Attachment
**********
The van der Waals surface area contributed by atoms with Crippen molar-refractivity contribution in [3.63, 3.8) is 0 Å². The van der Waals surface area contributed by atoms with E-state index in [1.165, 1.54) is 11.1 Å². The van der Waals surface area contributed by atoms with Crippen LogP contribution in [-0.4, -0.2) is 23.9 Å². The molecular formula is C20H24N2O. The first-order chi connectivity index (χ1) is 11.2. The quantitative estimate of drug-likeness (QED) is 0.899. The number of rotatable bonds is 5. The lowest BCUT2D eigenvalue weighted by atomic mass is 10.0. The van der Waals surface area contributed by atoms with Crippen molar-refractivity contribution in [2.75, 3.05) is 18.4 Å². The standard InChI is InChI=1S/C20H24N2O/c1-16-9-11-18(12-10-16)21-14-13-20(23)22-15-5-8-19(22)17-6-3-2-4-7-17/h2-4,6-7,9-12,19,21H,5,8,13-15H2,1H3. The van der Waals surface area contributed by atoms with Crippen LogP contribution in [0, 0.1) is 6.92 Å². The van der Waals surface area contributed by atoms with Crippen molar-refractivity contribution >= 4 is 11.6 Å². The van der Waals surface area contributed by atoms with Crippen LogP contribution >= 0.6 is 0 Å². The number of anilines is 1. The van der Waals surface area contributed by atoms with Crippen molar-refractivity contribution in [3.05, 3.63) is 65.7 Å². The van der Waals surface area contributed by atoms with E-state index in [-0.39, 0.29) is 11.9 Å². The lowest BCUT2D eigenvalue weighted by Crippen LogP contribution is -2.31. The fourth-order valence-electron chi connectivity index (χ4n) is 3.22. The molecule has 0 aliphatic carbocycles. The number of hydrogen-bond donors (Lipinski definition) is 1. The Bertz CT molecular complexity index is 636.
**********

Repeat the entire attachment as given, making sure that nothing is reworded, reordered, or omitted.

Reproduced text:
The van der Waals surface area contributed by atoms with Crippen molar-refractivity contribution in [3.63, 3.8) is 0 Å². The van der Waals surface area contributed by atoms with E-state index in [1.165, 1.54) is 11.1 Å². The van der Waals surface area contributed by atoms with Crippen LogP contribution in [-0.4, -0.2) is 23.9 Å². The molecular formula is C20H24N2O. The first-order chi connectivity index (χ1) is 11.2. The quantitative estimate of drug-likeness (QED) is 0.899. The number of rotatable bonds is 5. The lowest BCUT2D eigenvalue weighted by atomic mass is 10.0. The van der Waals surface area contributed by atoms with Crippen molar-refractivity contribution in [2.75, 3.05) is 18.4 Å². The standard InChI is InChI=1S/C20H24N2O/c1-16-9-11-18(12-10-16)21-14-13-20(23)22-15-5-8-19(22)17-6-3-2-4-7-17/h2-4,6-7,9-12,19,21H,5,8,13-15H2,1H3. The van der Waals surface area contributed by atoms with Crippen LogP contribution in [0, 0.1) is 6.92 Å². The van der Waals surface area contributed by atoms with Crippen molar-refractivity contribution >= 4 is 11.6 Å². The van der Waals surface area contributed by atoms with Crippen LogP contribution >= 0.6 is 0 Å². The number of anilines is 1. The van der Waals surface area contributed by atoms with Crippen molar-refractivity contribution in [3.05, 3.63) is 65.7 Å². The van der Waals surface area contributed by atoms with E-state index in [-0.39, 0.29) is 11.9 Å². The lowest BCUT2D eigenvalue weighted by Crippen LogP contribution is -2.31. The fourth-order valence-electron chi connectivity index (χ4n) is 3.22. The molecule has 0 aliphatic carbocycles. The number of hydrogen-bond donors (Lipinski definition) is 1. The Bertz CT molecular complexity index is 636.